The dogbones post-testing. If you look closely, for most of them there is a noticeable thinning around the point of fracture. However, the more brittle pieces lack this characteristic. For example, the middle piece labeled “Luke f140 steel quenched test 6”, there is little change in the diameter near the break. Photo courtesy of Stephen Rudolph.

We then remeasured the dogbone to see the change in diameter at the point of failure as well as the change in length. The loading graphs were stored by the machine and will help us find the material properties of the various alloys. As one might infer from the class name, this semester we hope to learn about the mechanical properties of materials. Within this category falls the material’s ability to support tensile load. Metals, specifically steel, are often used in tension. Bridge cables and rebar are examples that come immediately to mind.

This lab was super fun to do! In the past, I have mostly been working with cement and compressive loads. It was interesting to switch things up in both these regards, working with metals (ooh!) and tension (ahh!). When the dogbones broke they would make loud noises. Like dogs and small children, I find this exciting.

CEE you next time!

Dogbone post-break, still in the hydraulic machine. The black object extending to the right is used to measure the change in length while the material is elastically deforming. Photo by Rayna Higuchi.

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PhD student Josh Moss highlighted for his research on urban pollution

March 4th, 20192019 News in Brief

PhD student Josh Moss studying Atmospheric chemistry in Professor Jesse Kroll’s Lab, is examining the chemistry of gases and particles in the atmosphere that humans are releasing, and their interactions with existing particles in the atmosphere. Moss utilizes computer modeling in conjunction with the controlled atmospheric chamber in the lab to investigate the gas phase reactions originating from smog particles. Read more on MIT News.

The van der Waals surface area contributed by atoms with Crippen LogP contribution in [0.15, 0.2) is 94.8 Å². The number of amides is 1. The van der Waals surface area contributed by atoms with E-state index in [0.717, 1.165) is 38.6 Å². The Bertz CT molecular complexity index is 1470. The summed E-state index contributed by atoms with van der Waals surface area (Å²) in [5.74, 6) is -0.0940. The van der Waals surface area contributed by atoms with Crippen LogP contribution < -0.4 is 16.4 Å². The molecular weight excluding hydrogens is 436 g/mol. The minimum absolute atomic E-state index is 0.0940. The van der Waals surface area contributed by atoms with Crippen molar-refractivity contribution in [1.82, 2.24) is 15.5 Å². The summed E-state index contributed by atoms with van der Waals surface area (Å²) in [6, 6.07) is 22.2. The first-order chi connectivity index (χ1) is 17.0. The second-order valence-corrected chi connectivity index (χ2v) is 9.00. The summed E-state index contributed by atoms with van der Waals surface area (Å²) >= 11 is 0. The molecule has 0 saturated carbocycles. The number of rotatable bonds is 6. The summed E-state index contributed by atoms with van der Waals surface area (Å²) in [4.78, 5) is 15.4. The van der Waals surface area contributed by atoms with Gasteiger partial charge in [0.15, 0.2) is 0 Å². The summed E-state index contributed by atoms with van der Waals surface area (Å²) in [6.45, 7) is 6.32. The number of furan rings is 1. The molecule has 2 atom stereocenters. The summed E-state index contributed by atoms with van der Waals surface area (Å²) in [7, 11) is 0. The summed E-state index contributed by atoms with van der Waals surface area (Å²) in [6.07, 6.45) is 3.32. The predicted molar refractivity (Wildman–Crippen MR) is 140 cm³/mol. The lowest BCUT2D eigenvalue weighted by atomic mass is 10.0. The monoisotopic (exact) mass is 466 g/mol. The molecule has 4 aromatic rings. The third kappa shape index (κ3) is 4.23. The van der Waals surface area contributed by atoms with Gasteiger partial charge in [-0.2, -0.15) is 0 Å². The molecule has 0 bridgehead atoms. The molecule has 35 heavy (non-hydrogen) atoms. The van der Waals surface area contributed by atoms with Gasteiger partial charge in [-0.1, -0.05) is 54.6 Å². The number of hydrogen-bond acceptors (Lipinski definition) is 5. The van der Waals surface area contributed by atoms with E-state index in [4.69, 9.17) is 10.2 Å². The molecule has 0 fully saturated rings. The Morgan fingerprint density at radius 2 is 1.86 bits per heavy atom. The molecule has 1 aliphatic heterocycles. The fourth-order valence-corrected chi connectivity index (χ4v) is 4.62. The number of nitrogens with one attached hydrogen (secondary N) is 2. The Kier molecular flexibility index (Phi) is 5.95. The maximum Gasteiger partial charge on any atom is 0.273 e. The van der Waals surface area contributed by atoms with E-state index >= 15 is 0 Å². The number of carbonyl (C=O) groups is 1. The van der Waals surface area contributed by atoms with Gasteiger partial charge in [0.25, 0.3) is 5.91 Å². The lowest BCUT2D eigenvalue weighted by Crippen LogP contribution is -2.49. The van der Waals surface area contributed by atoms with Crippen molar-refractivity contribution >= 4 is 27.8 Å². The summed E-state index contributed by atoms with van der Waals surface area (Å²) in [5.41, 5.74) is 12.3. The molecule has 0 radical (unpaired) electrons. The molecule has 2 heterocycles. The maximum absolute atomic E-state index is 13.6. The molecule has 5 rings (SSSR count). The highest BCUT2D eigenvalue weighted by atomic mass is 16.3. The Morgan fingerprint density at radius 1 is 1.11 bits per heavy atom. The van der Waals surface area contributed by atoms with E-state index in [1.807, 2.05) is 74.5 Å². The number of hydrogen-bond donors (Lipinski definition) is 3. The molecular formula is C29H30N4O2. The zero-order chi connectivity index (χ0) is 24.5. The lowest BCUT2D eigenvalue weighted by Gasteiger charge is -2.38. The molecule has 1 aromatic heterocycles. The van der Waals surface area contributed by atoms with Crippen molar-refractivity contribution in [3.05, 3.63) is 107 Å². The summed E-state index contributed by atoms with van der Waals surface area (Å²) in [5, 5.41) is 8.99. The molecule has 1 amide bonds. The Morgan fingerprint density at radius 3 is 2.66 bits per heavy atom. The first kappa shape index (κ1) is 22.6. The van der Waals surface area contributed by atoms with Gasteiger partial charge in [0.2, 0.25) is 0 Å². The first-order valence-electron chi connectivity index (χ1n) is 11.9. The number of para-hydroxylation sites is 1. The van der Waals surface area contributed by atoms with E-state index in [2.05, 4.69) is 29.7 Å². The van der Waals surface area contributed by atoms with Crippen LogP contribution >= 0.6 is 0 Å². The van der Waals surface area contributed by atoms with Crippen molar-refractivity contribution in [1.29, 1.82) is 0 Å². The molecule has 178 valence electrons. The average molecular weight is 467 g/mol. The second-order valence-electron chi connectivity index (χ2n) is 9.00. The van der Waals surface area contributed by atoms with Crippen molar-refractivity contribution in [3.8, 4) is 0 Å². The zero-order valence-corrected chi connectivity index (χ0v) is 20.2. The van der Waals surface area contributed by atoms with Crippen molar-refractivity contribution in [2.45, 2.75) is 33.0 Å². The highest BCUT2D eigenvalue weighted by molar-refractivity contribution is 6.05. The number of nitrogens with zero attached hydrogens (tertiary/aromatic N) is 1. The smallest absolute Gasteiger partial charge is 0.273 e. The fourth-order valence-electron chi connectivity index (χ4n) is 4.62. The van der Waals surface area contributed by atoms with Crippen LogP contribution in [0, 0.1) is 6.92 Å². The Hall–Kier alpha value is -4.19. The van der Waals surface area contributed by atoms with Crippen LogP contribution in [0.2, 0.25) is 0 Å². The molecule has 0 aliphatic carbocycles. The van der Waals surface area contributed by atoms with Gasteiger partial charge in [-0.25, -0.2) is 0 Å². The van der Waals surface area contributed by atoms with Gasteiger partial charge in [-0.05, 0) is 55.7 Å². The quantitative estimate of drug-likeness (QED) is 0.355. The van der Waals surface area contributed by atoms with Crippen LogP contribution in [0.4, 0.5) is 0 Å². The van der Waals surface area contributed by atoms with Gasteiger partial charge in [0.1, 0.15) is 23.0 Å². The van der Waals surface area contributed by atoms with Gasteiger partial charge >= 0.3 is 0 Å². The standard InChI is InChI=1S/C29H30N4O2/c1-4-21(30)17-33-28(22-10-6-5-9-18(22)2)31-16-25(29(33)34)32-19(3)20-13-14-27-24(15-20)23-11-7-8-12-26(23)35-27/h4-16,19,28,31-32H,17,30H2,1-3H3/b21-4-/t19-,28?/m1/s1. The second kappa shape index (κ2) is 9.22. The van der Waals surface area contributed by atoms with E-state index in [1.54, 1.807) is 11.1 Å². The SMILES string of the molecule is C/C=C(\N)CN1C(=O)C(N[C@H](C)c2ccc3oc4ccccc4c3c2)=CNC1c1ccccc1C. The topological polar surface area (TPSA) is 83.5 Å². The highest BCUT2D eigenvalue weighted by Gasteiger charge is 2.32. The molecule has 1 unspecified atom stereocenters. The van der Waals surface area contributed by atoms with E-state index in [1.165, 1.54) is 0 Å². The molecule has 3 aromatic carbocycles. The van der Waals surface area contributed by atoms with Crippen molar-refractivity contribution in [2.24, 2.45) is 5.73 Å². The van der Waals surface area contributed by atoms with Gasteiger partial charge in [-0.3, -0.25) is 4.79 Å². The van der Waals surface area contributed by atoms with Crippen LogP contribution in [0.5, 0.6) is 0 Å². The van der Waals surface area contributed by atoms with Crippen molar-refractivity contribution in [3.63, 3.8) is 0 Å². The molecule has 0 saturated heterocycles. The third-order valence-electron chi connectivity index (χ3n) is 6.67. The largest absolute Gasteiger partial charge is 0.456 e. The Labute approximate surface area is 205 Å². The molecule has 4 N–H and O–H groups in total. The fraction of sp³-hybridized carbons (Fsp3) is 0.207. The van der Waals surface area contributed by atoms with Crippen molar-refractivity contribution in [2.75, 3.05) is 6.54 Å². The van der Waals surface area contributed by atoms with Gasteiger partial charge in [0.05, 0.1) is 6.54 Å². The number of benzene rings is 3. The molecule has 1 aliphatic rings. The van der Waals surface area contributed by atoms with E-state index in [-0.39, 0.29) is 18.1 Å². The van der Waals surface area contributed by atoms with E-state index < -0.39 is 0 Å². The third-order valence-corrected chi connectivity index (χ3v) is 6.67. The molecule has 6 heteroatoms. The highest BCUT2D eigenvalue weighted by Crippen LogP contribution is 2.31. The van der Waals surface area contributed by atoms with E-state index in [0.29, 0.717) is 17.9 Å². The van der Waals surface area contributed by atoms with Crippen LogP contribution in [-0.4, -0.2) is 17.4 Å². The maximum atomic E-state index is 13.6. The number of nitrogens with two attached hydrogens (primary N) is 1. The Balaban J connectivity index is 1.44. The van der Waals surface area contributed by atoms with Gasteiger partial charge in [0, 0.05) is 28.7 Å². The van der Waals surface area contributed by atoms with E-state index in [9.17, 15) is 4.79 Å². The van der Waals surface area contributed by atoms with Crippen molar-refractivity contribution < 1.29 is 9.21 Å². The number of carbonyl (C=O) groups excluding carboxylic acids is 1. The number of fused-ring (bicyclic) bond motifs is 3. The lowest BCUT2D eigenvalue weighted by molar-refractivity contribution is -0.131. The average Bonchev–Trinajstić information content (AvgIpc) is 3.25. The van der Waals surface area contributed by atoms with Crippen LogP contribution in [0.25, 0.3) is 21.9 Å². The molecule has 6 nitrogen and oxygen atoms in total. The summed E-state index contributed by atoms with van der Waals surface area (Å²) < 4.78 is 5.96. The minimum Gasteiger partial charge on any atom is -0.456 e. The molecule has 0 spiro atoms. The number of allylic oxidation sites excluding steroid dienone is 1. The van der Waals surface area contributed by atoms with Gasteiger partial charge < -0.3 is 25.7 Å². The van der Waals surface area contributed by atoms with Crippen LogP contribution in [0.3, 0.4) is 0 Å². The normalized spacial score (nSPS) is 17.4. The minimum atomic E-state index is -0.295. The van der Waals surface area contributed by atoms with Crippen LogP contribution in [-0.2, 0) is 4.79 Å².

PhD student Josh Moss studying Atmospheric chemistry in Professor Jesse Kroll’s Lab, is examining the chemistry of gases and particles in the atmosphere that humans are releasing, and their interactions with existing particles in the atmosphere. Moss utilizes computer modeling in conjunction with the controlled atmospheric chamber in the lab to investigate the gas phase reactions originating from smog particles. Read more on MIT News.

 

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CEE receives top rankings in civil and structural engineering and environmental science from QS World University Rankings

March 4th, 20192019 News in Brief

The 2019 QS World University Rankings announced that CEE is ranked first in civil and structural engineering and second in environmental science. The rankings are based on research quality and accomplishments, academic reputation and graduate employment. Read more on MIT News.

The 2019 QS World University Rankings announced that CEE is ranked first in civil and structural engineering and second in environmental science. The rankings are based on research quality and accomplishments, academic reputation and graduate employment. Read more on MIT News.

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Professor Markus Buehler and the Laboratory for Atomistic and Molecular Mechanics publishes paper on paraffin-enabled graphene transfer

March 2nd, 20192019 News in Brief

McAfee Professor of Engineering and Department Head Markus Buehler, research scientist Francisco Martín-Martínez, and research affiliate Jingjie Yeo from the Laboratory for Atomistic and Molecular Mechanics (LAMM) published a paper in Nature Communications on paraffin-enabled graphene transfer. The findings open the doors to high-performance electronics based on large-area two-dimensional materials. Read more here.  

McAfee Professor of Engineering and Department Head Markus Buehler, research scientist Francisco Martín-Martínez, and research affiliate Jingjie Yeo from the Laboratory for Atomistic and Molecular Mechanics (LAMM) published a paper in Nature Communications on paraffin-enabled graphene transfer. The findings open the doors to high-performance electronics based on large-area two-dimensional materials. Read more here.